If the devil took over a church, I suspect it would be bursting at the seams every Sunday, with smiling faces, clean noses, straight morals, conservative voting, institutional fidelity
If the devil took over a church, what would it look like? Deacons smoking pot while watching Sunday School students play on a Ouija board? Pole dancers atop the altar? An autographed, leather embossed copy of the Satanic Bible open in the pulpit? I doubt it. The devil masquerades as an angel of light, not a buffoon of darkness.
No, if the devil took over a church, I suspect it would be bursting at the seams every Sunday, with smiling faces, clean noses, straight morals, conservative voting, institutional fidelity—simply a thriving, happy community of people who hear from the pulpit every Sunday a message pregnant with law but barren of Gospel.
The Gospel Has Nothing to Do with Us
The devil isn’t afraid of the law. Or morality. The most moral, religious, spiritually serious people in Jerusalem were those who arranged the killing of the Messiah, after all. The devil is afraid of the Gospel.
And, truth be told, so are we.
Why be afraid of the Good News? There are many reasons, but beneath them all is this one: the Gospel has nothing to do with us.
It has nothing to do with whether we drink water or whiskey, watch “I Love Lucy” or porn, read the Bible or the Quran. The Gospel has zero to do with how much we weigh on the Sin Scale. We’re all obese with evil in one form or another. Fat with self-obsession, self-absorption, self-over-everyone-else. Egotism is the religion of us all. Apart from the Gospel, we can all just shut up with our sin comparisons because we’re all in the same sinking ship of condemnation. And no one’s swimming free of it. Not even Michael Phelps.
Because the Gospel has nothing to do with us, and everything to do with Jesus, we are left at His mercy. We have no control over our destiny. We can’t repent or confess or improve our way out of the sinking ship. We can’t exorcise Mr. Hyde from Dr. Jekyll. We can’t by our own reason or strength, moral effort or mystical experience, believe in Jesus Christ or come to Him.
All we have is His love. All we have is His mercy. All we have is a Gospel that has nothing to do with us.
It’s so frightening that many even in the church suffer from Gospel phobia. The fear sounds like, You’re forgiven but... Jesus will save you if... The Gospel is for those who... Make sure to conclude your sermons with something that tells people what to do...
We’re afraid of letting sinners off scot-free. So we release them (“You’re absolved”), but keep an ankle monitor on them (“Don’t do it again, or else”).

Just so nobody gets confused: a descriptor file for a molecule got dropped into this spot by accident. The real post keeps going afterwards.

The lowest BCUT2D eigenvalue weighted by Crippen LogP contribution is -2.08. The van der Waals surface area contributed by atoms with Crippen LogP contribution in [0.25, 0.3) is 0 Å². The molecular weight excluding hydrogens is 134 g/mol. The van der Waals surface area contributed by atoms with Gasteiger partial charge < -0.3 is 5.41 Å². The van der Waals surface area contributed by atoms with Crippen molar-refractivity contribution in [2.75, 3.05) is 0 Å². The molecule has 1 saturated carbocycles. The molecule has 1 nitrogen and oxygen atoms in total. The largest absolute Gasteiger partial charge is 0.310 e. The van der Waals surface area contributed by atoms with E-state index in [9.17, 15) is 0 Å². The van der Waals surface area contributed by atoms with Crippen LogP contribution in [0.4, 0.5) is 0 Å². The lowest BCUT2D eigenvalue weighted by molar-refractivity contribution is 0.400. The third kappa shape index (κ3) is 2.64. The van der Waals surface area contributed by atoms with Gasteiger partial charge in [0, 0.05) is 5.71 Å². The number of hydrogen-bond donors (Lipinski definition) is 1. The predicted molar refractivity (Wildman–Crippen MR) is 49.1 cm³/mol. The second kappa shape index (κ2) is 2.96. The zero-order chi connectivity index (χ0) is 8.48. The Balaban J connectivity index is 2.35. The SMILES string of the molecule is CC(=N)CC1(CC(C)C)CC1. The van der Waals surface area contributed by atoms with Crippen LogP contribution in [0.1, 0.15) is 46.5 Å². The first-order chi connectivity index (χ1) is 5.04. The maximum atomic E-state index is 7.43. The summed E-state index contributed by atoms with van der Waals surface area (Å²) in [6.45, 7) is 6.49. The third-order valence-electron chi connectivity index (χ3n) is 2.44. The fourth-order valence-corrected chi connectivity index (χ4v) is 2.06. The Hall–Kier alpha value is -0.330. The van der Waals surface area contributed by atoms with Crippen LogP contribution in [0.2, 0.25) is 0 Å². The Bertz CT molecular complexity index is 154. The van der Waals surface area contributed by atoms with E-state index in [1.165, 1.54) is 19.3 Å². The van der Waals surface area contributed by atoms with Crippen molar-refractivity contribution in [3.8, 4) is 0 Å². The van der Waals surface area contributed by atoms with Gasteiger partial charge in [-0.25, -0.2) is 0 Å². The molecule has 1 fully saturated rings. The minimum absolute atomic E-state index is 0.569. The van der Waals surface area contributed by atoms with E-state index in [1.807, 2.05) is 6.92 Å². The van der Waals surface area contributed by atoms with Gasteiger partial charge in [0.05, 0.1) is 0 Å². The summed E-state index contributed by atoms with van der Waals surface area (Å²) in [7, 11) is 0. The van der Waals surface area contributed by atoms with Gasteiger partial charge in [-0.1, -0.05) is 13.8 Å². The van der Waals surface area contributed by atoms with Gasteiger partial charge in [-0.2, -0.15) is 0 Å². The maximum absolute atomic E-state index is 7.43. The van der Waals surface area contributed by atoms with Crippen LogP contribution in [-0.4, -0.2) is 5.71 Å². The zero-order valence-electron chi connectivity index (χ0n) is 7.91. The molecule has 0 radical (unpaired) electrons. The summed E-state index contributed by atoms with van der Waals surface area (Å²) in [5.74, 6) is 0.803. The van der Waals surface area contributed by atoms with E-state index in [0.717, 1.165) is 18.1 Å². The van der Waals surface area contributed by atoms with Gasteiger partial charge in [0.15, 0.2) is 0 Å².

The phobia can become so acute that even when a person suggests that the goal of preaching is to comfort the congregation, it triggers a backlash of admonitions that the law must be preached, too. Well, duh. Of course it must. The Gospel hardly makes sense without first the law’s exposure of the bad news that we’re all on that sinking ship. But that in no way negates that the goal of preaching is not to make bad people good, or immoral people moral, but to declare sinners righteous because of the saving death and resurrection of Jesus.
Gospel phobia hears any talk of Christ-centered, grace-rich, justification-proclaiming news as borderline suspicious or possibly antinomian. One wonders how Paul escapes such criticisms when he “determined to know nothing among [the Corinthian] except Jesus Christ and him crucified,” (1 Cor 2:2).
The Cure for Gospel Phobia
There is one and only one cure for Gospel phobia: the Gospel.
The Gospel that proclaims that we are, like it or not, let off scot-free. The attachment of ankle monitors is not part of the post-baptismal rite. You’re washed. You’re forgiven. You’re free. No law condemns you. No celestial finger is wagging at you. You walk in the liberation of the Spirit, Who lives in you, is active in you, and works relentlessly to mute the voices of guilt that still growl inside you.
The absolution is absolute. Forgiveness is final. God doesn’t keep score. It really is finished.
The Good News has nothing to do with us, but everything of the Gospel is given to us. We are like beggars on the street corner. Jesus pulls us and drops a million dollars in our outstretched hands. Just like that. Not because we’re excellent panhandlers but because he’s got the money and wants to give it away to those who would never have it otherwise.
All we have is His love. And that’s all we need. Because His love is who He is. When we have Him, we have everything. We have the church. We have peace. We have adoption into the family of God. This Good News changes everything. It even calms our phobias. It says, “Fear not. Simply believe. I’m Jesus and I know what I’m doing.”